This is an extract from the World Economic Forum's Book Club pick for February 2020: Samantha Power's The Education of an Idealist. Join our Book Club to discuss.
From 2013 to 2017, Samantha Power served as US Ambassador to the United Nations and as a member of President Barack Obama’s cabinet. She is currently a Professor of Practice at Harvard Kennedy School and Harvard Law School. This essay is adapted from her new book, “The Education of an Idealist: A Memoir” published September 10, 2019 by HarperCollins.
I left Washington, DC with little fanfare in the summer of 2006, after a year-long stint serving as a foreign policy adviser for Barack Obama in his Senate office. Although I had never considered myself a particularly partisan person, I came away immensely frustrated with the way Republicans often forced debates over US policy into a false dichotomy between an overreliance on military force on the one hand, and what they called “appeasement” on the other. I was also struck by how unprepared our national security institutions were for responding to unconventional threats like climate change. To deal with cross-border challenges, we needed to build coalitions, a prospect that required having credibility with foreign publics—and the Iraq War had cost us dearly in that respect.
Seeing all of this up close was deflating. But I did not consider the year a loss. My personal ups and downs in Washington had finally forced me to start addressing the unconscious forces inside me—forces that may well have been preventing me from finding a lasting romantic relationship. And despite the difficulties I experienced while working for him, I did feel that I had gotten to know Senator Obama.
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During the time I lived in Washington, Obama had spent nights and weekends writing his second book, which he was calling The Audacity of Hope. He would email me, usually late, after watching ESPN’s Sports Center, which I had generally watched as well. I would immediately mark up his drafts with edits and suggestions before returning them to him. I had come to realize that these exchanges were more valuable than anything I was doing for him in the Senate.
When I called Obama to tell him that I was heading back to Massachusetts, he cut me off. “Yeah, I never expected you to be useful to me here.” Having spent a year of my life trudging to and from his office in the Hart Senate building, I was taken aback.
“I don’t mean to hurt your feelings,” he said. “Let me rephrase that: I don’t have the power to use you properly. I was actually wondering what took you so long to bolt.”
I stared at the phone incredulously. Had he known all along how pointless the year in his office had often felt?
Although I didn’t share this with him at the time, my experiences with the Senate had left me with one conviction: Obama needed to get out of there. Even though Democrats had taken both the House and Senate in the 2006 midterm elections, I did not think Congress was where he belonged.
Like millions of other people, I believed that he should run for President.
During the months after I moved back to my apartment in Winthrop, MA and resumed teaching courses on US foreign policy and human rights at Harvard, I spoke with Obama often.
“How’s your Sergio book going?” he asked me in one call. I offered him more detail than he needed, as always, and then, assuming he wanted help on something, asked, “So what’s up? What can I do for you?”
His response surprised me. “What do you mean? I’m just calling to see how your book is coming and how you’re doing. I know how hard it is.”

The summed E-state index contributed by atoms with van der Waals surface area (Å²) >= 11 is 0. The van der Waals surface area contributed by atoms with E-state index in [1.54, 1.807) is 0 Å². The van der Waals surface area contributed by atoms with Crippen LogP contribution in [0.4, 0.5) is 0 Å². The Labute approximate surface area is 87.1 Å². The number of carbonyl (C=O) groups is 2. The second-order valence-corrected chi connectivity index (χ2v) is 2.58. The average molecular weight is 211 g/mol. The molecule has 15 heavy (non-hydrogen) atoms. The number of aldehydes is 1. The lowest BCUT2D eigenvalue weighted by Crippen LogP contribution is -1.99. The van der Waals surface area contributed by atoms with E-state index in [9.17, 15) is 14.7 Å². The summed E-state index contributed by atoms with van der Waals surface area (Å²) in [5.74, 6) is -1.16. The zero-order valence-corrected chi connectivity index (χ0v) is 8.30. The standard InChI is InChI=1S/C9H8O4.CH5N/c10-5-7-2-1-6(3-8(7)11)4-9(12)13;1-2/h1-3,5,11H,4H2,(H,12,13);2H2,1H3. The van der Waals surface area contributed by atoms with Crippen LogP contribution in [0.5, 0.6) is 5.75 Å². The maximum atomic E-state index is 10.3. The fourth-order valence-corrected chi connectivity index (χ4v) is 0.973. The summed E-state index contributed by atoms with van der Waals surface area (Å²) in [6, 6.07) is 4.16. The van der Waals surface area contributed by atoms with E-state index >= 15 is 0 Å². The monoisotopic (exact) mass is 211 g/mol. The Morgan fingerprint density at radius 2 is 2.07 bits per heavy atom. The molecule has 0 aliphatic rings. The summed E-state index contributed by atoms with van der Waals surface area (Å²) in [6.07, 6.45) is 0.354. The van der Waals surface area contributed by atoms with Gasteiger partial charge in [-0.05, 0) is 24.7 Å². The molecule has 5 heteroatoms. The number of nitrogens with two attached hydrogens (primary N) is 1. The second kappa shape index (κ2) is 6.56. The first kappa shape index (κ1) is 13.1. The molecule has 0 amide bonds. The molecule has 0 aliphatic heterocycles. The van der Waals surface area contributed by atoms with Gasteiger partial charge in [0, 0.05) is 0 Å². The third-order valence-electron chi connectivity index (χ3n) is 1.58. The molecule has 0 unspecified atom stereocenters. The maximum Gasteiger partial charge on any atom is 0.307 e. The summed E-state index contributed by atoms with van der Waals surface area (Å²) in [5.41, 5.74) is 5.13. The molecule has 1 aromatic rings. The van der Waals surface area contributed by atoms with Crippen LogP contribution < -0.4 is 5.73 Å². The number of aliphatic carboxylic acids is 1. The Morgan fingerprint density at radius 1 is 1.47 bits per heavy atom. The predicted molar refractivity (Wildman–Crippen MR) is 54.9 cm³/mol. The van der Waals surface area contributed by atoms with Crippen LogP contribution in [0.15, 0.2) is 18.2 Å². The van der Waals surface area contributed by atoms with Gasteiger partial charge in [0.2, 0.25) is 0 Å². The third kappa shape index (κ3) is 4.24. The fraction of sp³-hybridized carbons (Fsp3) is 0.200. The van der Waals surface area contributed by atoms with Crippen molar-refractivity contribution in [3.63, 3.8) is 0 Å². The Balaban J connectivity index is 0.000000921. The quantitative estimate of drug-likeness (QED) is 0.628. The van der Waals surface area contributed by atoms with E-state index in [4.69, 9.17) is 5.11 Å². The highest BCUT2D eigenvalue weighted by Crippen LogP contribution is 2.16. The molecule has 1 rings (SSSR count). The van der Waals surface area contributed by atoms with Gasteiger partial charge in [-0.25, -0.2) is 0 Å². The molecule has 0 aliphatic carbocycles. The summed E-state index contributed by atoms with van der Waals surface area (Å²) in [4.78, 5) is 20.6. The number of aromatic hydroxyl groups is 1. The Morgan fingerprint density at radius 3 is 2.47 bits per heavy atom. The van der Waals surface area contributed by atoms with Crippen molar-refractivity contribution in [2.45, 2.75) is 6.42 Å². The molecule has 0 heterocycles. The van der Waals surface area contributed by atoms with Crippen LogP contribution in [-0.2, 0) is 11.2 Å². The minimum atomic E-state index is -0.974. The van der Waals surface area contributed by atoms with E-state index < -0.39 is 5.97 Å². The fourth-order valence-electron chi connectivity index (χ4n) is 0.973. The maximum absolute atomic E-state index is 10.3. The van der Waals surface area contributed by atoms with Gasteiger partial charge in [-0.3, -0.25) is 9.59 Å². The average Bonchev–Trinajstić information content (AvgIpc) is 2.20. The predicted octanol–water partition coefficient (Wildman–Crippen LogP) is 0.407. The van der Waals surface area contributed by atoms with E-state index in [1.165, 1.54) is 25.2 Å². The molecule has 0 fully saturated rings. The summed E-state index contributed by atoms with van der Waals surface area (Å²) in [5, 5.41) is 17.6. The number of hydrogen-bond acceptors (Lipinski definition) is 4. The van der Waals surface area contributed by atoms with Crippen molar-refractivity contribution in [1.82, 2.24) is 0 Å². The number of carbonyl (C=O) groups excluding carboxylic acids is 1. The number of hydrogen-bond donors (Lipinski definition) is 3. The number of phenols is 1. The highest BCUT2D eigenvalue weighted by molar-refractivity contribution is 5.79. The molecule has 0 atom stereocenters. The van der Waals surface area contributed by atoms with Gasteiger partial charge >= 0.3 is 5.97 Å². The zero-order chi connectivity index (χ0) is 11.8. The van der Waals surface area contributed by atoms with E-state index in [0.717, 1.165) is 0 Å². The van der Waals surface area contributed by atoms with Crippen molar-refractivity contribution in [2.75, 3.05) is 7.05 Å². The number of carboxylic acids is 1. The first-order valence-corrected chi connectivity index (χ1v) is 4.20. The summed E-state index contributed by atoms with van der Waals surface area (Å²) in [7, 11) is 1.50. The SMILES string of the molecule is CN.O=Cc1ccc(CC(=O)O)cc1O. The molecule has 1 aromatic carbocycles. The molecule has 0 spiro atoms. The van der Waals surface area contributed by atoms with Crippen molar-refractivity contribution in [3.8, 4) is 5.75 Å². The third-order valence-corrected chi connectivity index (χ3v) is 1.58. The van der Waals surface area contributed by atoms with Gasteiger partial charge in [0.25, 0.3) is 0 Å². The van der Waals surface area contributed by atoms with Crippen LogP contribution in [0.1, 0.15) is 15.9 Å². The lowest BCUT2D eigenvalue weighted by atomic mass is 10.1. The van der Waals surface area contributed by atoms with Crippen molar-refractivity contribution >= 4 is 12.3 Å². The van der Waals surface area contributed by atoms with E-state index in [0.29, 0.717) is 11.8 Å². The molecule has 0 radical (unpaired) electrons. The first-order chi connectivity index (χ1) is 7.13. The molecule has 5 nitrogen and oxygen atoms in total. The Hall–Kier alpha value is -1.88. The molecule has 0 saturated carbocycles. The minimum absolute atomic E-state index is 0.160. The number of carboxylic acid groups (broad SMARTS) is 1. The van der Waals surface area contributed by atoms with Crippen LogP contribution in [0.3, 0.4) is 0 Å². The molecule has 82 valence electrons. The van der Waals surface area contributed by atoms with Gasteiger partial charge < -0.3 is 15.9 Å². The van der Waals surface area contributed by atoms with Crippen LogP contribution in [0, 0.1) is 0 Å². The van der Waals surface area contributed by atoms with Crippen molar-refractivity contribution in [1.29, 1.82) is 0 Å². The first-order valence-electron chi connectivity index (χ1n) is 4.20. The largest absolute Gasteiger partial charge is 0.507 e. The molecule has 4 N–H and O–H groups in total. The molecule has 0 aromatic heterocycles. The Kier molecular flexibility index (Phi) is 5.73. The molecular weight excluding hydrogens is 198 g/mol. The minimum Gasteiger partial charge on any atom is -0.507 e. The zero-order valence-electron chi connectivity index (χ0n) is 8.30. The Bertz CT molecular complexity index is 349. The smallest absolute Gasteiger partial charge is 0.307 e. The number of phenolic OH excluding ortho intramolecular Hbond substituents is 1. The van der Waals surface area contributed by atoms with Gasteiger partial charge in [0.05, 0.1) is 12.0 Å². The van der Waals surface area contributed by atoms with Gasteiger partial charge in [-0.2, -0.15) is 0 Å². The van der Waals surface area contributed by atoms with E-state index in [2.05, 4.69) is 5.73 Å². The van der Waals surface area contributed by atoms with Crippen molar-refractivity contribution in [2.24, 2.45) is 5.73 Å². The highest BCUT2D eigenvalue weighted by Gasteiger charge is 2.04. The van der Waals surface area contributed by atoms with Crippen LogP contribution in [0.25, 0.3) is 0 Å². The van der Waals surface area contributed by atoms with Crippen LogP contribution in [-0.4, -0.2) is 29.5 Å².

I asked him about his recent trip to Kenya, his first since becoming an internationally known figure. He told me about the intensity of the crowds who lined the streets wherever he went.
“Goodness,” I said. “How did that feel?”
“Pardon?” he replied.
“How did it feel?” I repeated.
“What do you mean?” he asked.
“Barack!” I exclaimed. “Feelings! Remember those?”
“I don’t know,” he said. “I guess I felt the way I feel about all of this. People are hungering for something, and they see that something in me. I can’t take it too seriously.”
In October of 2006, The Audacity of Hope was published to a historic reception. Supporters wearing “Obama for President” paraphernalia mobbed his events, and tickets to free book readings were sold by scalpers online. With crowds overrunning the bookstores, Obama’s publicity team laid down rules: no photos, no personal conversations, and no more than three books to sign per person.
Obama told me that he had begun to think seriously about a presidential run, but he was worried about the time away from his daughters and Michelle. He knew that he would be sacrificing his privacy and that the campaign trail would be grueling. “I just don’t know if I want the aggravation,” he told me.
I urged him to go for it. “There’s nobody else who can break through. And even if it won’t be fun for you, and you don’t need it, the issues you care about need you.”
“Yeah, yeah,” he said, “I get the argument for doing it. I just need to know that we can manage this as a family. And I need to know that I can win.”
I was acutely conscious of how little I knew about political campaigns or his prospects against the financial juggernaut that seemed ready to line up behind Hillary Clinton, the presumptive Democratic front-runner for 2008. I also couldn’t conceive of what it would be like to weigh pursuit of the highest office in the land against missing one’s spouse and young children. I didn’t bring up the topic again. Instead, I scrutinized his public statements just like the rest of the country. All I knew was that if he did decide to run, I wanted to be there with him.
From THE EDUCATION OF AN IDEALIST by Samantha Power Copyright © 2019 by Samantha Power. Reprinted by permission of Dey Street Books, an imprint of HarperCollins Publishers.